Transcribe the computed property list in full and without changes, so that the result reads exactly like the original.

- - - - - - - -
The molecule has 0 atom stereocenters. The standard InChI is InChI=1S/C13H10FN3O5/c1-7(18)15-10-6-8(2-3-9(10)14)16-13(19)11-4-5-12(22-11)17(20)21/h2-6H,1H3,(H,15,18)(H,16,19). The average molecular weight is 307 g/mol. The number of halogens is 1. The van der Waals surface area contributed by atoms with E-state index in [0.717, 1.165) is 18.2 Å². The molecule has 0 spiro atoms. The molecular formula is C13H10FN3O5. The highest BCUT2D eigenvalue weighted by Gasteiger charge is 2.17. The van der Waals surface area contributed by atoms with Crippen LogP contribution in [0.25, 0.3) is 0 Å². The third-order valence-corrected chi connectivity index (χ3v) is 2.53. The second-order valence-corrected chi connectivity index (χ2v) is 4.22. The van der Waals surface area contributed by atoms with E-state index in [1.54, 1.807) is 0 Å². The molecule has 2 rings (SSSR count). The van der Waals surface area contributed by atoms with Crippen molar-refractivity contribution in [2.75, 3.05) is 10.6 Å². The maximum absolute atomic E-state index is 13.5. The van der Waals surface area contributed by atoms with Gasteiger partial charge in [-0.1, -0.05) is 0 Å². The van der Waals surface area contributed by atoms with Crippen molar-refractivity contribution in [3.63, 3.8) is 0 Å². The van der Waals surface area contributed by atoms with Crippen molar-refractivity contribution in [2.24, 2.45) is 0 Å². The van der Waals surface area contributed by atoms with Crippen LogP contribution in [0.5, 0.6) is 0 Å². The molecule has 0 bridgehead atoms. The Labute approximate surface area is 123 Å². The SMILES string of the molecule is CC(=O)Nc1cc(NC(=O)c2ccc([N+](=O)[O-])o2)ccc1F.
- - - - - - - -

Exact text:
The molecule has 0 atom stereocenters. The standard InChI is InChI=1S/C13H10FN3O5/c1-7(18)15-10-6-8(2-3-9(10)14)16-13(19)11-4-5-12(22-11)17(20)21/h2-6H,1H3,(H,15,18)(H,16,19). The average molecular weight is 307 g/mol. The number of halogens is 1. The van der Waals surface area contributed by atoms with E-state index in [0.717, 1.165) is 18.2 Å². The molecule has 0 spiro atoms. The molecular formula is C13H10FN3O5. The highest BCUT2D eigenvalue weighted by Gasteiger charge is 2.17. The van der Waals surface area contributed by atoms with Crippen LogP contribution in [0.25, 0.3) is 0 Å². The third-order valence-corrected chi connectivity index (χ3v) is 2.53. The second-order valence-corrected chi connectivity index (χ2v) is 4.22. The van der Waals surface area contributed by atoms with E-state index in [1.54, 1.807) is 0 Å². The molecule has 2 rings (SSSR count). The van der Waals surface area contributed by atoms with Crippen molar-refractivity contribution in [2.75, 3.05) is 10.6 Å². The maximum absolute atomic E-state index is 13.5. The van der Waals surface area contributed by atoms with Gasteiger partial charge in [-0.1, -0.05) is 0 Å². The van der Waals surface area contributed by atoms with Crippen molar-refractivity contribution in [3.63, 3.8) is 0 Å². The van der Waals surface area contributed by atoms with Crippen molar-refractivity contribution in [2.24, 2.45) is 0 Å². The van der Waals surface area contributed by atoms with Crippen LogP contribution in [0.5, 0.6) is 0 Å². The molecule has 0 bridgehead atoms. The Labute approximate surface area is 123 Å². The SMILES string of the molecule is CC(=O)Nc1cc(NC(=O)c2ccc([N+](=O)[O-])o2)ccc1F.